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I've got a GPO that is configured to change the local builtin Administrator's password on certain machines. I need to find what machines have applied this GPO to themselves. I've written a script that tries the password on several systems and some have that password and some dont. I've got a lot of machines to go through and attempting the password on all of them wont work for my boss.

Is there a way, given only access to the \DC1\SYSVOL\domain.com\Policies... files that I can determine:

  1. What exactly is the local username that the policy was applied to?
  2. What machine contains this local user?

If I cant determine that just with the SYSVOL share access, what level of access would I need to be able to get the required info?

My boss is breathing down my neck for this and I feel its out of my league.

Thanks for any input or help you can provide-

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You would have to comb the event logs of every machine to see if it has or has not applied the Group Policy. Clients don't notify domain controllers as to whether they have or have not applied a GPO.

In the Group Policy Operational event log on the client, there will be an event ID 5312 that contains a list of all applicable GPOs that are about to be applied to the computer at that time. Your special GPO should be on that list. That event shows up every time a Group Policy refresh happens.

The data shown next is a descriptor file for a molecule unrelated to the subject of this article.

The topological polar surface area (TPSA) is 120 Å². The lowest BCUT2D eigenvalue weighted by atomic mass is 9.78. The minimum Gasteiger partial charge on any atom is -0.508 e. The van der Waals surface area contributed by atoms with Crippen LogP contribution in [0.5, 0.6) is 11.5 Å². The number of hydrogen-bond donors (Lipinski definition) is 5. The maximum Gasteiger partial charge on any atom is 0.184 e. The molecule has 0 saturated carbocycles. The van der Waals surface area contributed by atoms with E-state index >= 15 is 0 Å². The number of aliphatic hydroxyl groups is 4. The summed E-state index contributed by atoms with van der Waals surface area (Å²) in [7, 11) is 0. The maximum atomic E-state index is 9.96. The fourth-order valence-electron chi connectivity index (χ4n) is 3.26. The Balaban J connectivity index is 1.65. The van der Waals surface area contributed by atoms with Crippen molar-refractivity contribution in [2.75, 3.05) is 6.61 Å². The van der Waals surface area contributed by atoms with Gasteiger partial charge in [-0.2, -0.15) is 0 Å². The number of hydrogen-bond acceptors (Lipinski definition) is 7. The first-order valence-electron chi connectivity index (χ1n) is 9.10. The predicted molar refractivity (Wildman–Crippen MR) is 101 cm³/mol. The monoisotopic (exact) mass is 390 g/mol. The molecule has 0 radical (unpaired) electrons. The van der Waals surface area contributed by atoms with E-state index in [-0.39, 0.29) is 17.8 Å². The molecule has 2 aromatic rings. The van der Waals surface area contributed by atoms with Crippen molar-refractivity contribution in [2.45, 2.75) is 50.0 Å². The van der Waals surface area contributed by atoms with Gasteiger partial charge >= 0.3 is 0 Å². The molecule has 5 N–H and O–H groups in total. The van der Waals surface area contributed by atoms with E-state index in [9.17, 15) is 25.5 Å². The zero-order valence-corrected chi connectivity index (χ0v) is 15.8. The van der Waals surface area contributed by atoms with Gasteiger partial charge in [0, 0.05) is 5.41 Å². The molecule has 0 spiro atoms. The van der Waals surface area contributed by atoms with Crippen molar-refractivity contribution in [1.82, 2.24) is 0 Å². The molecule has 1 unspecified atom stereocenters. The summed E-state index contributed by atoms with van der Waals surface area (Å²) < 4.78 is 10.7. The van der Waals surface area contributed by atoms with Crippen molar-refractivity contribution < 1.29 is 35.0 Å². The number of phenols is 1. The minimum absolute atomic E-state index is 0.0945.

If you want to find GPOs that have local account information in them, do a search for Groups.xml files in your policies. Like this:

$GroupsFiles = Get-ChildItem -Path "\\$Env:UserDNSDomain\SYSVOL" -Recurse -Include Groups.xml

Also, you should stop doing this. Storing local admin passwords in a GPO is EXTREMELY dangerous. They are stored with reversible encryption.

  • What is the "better" way to enforce the local administrator password? – fukawi2 Oct 30 '13 at 22:45
  • Use a tool like Configuration Manager that is capable of running scripts on each machine individually. Even better would be to use a massively expensive tool such as Cyber-Ark to manage the local passwords on every machine. Even better would be to just disable the local admin account. – Ryan Ries Oct 30 '13 at 22:48
  • Thats actually why I need to find the machines, because i need to fix the damage of that GPO fro ma previous admin. – user488244 Oct 30 '13 at 23:51
  • I have access to that xml file, can it help me out more? Is there anyway to at least correlate the uid field in that xml with an actual local user on the systems? – user488244 Oct 30 '13 at 23:53
  • @user488244 Not sure what you're talking about. The local admin account always has a sid that ends in -500. – Ryan Ries Oct 31 '13 at 1:09
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Maybe I'm not understanding the question but you can run gpresult against a remote computer and save the results to a file. This will show you what GPO's were applied, when GP was last processed by the computer and will show you what settings were applied by said GPO's.

  • Obviously this was my first thought too... but I'm thinking that we what will ultimately need to do is assume that the computer is in the correct scope for the GPO, but troubleshoot why it still isn't applying. Not sure. If all he had to do was gpresult, I'm gonna be pissed. :P – Ryan Ries Oct 31 '13 at 0:16

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